A year ago, I included all 14 of the receivers on Baylor's team in one post. Altogether, it had over 2700 words, which is just far too many. Considering there are now 17 listed, there's no way I'm doing that again. Instead, I'm breaking things up between inside and outside receivers, a distinction that probably means less than most fans think but that gives me a convenient way to not spend 3 hours writing this post. To do so, we're going to have to eschew the roster if only a little bit; Baylor has just 4 of 17 receivers listed as being "inside receivers," and I'm pretty sure that's not actually the case. I'll note for each player how and why they are likely to be used, especially since it's not nearly so neat as "this guy plays in the slot, this guy on the edge," as we saw last year when Tevin Reese lined up just about everywhere.
Speaking of Mr. Reese, he's the big loss from last year to this, and his role in the offense, if not his persona and impact, will need to be replaced.
I beefed things up just a bit here with the inclusion of 2 of the 4 Horsemen, Platt and Cannon, along with Lynx Hawthorne, who was listed as an IR for all of last season but is now a WR. In reality, it probably doesn't matter; our offense often employs players you might classify as IRs on the outside, though the inverse isn't really true.
Looking at this list in general, it would seem that the opportunity exists for a true freshman like Cannon to make an impact. Of the 5 players "ahead" of him (the list is by seniority, obviously), 3 are what I'd call established players. Just 2 of those, Norwood and Coleman, are likely to receive the bulk of their playing time at IR where Fuller might get considerable time on the outside, as well. Considering last season we often saw a number of players move through the IR spot, including those three plus Reese, it may be possible for Cannon to carve himself out some playing time. That's especially true if he is everything he's been billed to be thus far. Until he does/is, however, I'm going to assume that he will redshirt. We'll do the same with Davion Hall and Ishmael Zamora tomorrow; after all, the point of this is to see how the roster looks now and going forward, and the best-case scenario for all of them (and the team as a whole) is probably to redshirt this season.
Levi Norwood -- SR -- #42 -- 6-2, 200 pounds
Baylor's special team wizard is back for his senior season in the green and gold after consecutive years of 40+ catches. Interestingly, though he only caught 7 more passes last year, Norwood upped his yardage by nearly 250 yards, pushing his yards per catch from a good 12.2 to an excellent 15.6. His year-by-year stats:
Honestly, Norwood's page at Sports-Reference is just a treasure trove of interesting statistics. Did you know he scored at least one touchdown in each of Baylor's last 6 games last season, including 2 in his breakout 7/156 game against Texas Tech (plus another via punt return)? What about the fact that if you add his punt and kick returns, as well as his passing (1/1 for 41 yards) to his receiving, he was actually the #2 player on the team last year in total yards behind Antwan Goodley? It's this kind of information that you only find out when you're obsessed enough to write or read posts like this.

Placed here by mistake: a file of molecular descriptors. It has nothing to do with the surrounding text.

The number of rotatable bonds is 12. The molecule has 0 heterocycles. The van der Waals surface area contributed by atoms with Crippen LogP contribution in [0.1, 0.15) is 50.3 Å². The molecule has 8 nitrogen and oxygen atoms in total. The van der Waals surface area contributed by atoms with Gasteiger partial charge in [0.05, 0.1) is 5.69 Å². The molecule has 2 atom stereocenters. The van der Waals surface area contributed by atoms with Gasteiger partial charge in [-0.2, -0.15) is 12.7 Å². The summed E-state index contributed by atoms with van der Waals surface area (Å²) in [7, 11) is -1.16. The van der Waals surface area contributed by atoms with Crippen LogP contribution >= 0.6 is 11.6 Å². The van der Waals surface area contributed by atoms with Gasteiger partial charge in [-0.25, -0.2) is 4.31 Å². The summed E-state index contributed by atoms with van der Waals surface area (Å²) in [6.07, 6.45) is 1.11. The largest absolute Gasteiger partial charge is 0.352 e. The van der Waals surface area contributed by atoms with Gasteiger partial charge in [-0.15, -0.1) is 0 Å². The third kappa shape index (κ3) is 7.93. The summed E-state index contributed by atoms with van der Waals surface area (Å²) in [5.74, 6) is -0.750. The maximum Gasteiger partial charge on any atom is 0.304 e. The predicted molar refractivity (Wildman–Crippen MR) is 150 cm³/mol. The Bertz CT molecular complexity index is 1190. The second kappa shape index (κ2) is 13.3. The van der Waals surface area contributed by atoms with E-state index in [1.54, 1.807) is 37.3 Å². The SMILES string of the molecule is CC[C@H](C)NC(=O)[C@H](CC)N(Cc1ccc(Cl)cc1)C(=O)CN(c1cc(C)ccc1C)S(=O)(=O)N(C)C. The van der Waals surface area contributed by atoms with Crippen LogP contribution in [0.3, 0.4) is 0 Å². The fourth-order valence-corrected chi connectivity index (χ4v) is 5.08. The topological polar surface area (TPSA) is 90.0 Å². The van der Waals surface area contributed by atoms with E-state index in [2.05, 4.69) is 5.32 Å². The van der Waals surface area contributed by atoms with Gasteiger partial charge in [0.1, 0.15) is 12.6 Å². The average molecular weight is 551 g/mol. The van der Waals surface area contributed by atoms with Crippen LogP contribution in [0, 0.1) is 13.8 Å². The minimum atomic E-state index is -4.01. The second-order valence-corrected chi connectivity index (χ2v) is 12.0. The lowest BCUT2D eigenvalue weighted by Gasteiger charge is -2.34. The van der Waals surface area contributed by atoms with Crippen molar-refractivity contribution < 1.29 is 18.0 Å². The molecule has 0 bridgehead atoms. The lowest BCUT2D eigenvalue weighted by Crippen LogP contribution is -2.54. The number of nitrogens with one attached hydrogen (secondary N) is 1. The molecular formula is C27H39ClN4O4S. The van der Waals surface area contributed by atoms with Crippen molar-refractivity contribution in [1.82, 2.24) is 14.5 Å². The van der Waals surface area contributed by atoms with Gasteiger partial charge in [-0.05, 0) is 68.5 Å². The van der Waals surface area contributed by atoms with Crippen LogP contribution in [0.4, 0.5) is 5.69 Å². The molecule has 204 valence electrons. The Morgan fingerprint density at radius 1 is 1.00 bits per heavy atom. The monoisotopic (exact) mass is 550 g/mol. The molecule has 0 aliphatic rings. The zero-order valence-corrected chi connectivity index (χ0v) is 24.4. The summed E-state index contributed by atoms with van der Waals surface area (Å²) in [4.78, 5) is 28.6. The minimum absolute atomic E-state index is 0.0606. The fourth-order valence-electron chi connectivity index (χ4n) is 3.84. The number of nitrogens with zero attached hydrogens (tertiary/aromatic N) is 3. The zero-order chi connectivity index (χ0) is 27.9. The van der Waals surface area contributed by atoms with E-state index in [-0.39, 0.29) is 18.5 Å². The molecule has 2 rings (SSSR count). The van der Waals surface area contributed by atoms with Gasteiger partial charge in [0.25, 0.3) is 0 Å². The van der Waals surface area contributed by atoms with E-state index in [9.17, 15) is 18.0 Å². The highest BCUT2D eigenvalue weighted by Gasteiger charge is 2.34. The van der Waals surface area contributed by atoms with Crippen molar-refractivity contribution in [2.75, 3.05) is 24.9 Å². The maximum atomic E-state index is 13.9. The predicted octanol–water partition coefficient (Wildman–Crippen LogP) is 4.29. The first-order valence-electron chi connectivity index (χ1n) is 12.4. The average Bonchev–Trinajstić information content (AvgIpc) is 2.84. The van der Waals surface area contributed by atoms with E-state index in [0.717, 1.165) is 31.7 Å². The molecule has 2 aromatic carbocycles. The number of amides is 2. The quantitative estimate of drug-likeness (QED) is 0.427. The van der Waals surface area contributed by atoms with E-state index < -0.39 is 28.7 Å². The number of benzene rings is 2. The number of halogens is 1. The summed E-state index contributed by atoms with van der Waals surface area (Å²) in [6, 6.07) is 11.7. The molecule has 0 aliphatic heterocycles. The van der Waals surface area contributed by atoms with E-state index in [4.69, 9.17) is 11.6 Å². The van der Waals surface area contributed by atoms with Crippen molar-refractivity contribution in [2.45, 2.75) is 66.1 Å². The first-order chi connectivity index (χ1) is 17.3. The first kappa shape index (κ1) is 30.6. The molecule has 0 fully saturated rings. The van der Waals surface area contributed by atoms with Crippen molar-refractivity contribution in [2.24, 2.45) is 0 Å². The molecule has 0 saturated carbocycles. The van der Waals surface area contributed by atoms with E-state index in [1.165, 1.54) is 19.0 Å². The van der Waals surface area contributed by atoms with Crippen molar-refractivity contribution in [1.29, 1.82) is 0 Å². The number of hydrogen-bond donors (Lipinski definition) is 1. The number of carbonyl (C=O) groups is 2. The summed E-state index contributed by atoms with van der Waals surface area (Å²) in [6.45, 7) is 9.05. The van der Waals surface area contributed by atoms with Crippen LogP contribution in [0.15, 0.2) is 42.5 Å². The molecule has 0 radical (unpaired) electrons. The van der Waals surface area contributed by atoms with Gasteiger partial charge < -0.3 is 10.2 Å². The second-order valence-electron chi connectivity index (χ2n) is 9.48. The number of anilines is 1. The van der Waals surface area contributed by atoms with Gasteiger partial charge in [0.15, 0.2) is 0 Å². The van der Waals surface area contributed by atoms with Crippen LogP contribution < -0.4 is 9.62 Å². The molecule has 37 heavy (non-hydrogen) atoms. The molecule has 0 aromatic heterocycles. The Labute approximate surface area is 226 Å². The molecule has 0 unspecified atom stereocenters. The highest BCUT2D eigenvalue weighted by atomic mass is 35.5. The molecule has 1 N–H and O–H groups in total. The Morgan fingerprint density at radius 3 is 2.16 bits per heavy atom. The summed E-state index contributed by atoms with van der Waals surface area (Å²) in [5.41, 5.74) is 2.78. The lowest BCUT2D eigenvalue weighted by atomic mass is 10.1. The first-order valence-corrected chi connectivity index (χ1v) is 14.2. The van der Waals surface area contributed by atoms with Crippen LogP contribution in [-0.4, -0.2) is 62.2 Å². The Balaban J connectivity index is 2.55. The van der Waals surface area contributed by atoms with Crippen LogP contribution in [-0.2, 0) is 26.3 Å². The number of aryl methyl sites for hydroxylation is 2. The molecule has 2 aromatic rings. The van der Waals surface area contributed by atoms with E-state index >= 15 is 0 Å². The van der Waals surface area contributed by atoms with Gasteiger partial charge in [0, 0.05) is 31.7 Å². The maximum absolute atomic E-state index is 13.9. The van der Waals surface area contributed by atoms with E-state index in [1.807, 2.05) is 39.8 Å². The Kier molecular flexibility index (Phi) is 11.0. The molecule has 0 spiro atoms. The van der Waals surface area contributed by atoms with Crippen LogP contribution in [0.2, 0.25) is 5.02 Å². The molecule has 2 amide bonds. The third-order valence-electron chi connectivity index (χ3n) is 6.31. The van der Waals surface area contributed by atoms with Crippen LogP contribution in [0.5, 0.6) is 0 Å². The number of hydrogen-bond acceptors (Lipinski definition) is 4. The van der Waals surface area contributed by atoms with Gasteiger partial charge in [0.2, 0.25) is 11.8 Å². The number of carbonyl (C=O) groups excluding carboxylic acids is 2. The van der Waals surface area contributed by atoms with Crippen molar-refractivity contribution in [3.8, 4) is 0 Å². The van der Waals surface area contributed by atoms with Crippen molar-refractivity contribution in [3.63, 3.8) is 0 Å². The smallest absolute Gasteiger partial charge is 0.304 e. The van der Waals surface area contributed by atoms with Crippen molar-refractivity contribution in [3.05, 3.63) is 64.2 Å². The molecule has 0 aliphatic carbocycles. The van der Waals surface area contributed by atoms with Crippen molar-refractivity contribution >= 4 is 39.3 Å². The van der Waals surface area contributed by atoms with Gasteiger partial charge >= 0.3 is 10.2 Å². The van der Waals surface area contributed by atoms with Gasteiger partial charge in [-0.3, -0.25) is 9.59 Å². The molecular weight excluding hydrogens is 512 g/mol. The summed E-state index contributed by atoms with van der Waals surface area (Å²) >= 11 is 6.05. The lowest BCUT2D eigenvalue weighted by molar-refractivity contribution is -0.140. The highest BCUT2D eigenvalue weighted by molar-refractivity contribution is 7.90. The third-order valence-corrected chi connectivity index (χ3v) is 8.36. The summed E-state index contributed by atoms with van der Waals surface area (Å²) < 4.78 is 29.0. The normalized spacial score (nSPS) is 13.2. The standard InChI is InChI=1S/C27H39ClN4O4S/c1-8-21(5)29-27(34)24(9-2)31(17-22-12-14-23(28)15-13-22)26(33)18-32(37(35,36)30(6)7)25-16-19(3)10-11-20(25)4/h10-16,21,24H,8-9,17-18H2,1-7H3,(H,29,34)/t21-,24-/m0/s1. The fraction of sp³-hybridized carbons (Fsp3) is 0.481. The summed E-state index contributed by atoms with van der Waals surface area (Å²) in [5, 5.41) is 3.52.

Going into 2014, it seems a given at this point that Levi will lock down one of the two nominal starting spots at IR (I say nominal because that's how it's listed on the depth chart, even though we don't always play two IR at the same time). He was the second-leading receiver on the team last year that improved tremendously as the season went on to the point that he actually had more catches (28) than Goodley (27) in our last five games. The incredible thing about Norwood is his body control. That's a function of athleticism and hard work, and it makes a guy like Norwood extremely dangerous both in returns and as a receiver. Combine that with his surehandedness, and it's easy to see why/how he became such a favorite of Bryce Petty down the stretch.
Clay Fuller -- SR -- #23 -- 6-2, 205
A year after catching just passes for 39 yards in 2012, Fuller exploded onto the scene in 2013, catching 32 for 512 and 3 TDs. Those stats were good for fifth, fifth, and fourth on the 2013 Bears, respectively. Fuller is now a senior in 2014 and definitely the elder statesman of this particular group at 27 years old. Fuller's primary attribute, as we talked about last year with regard to his minor league baseball career, is definitely his speed. How Baylor uses him will be interesting to watch; as I mentioned above, my guess is that he might be one of the ones to benefit most from the departure of Robbie Rhodes, a move that may push him outside to compete with Jay Lee. I'm including him here because he's listed as an IR and played it at several times last season, but that's something to watch.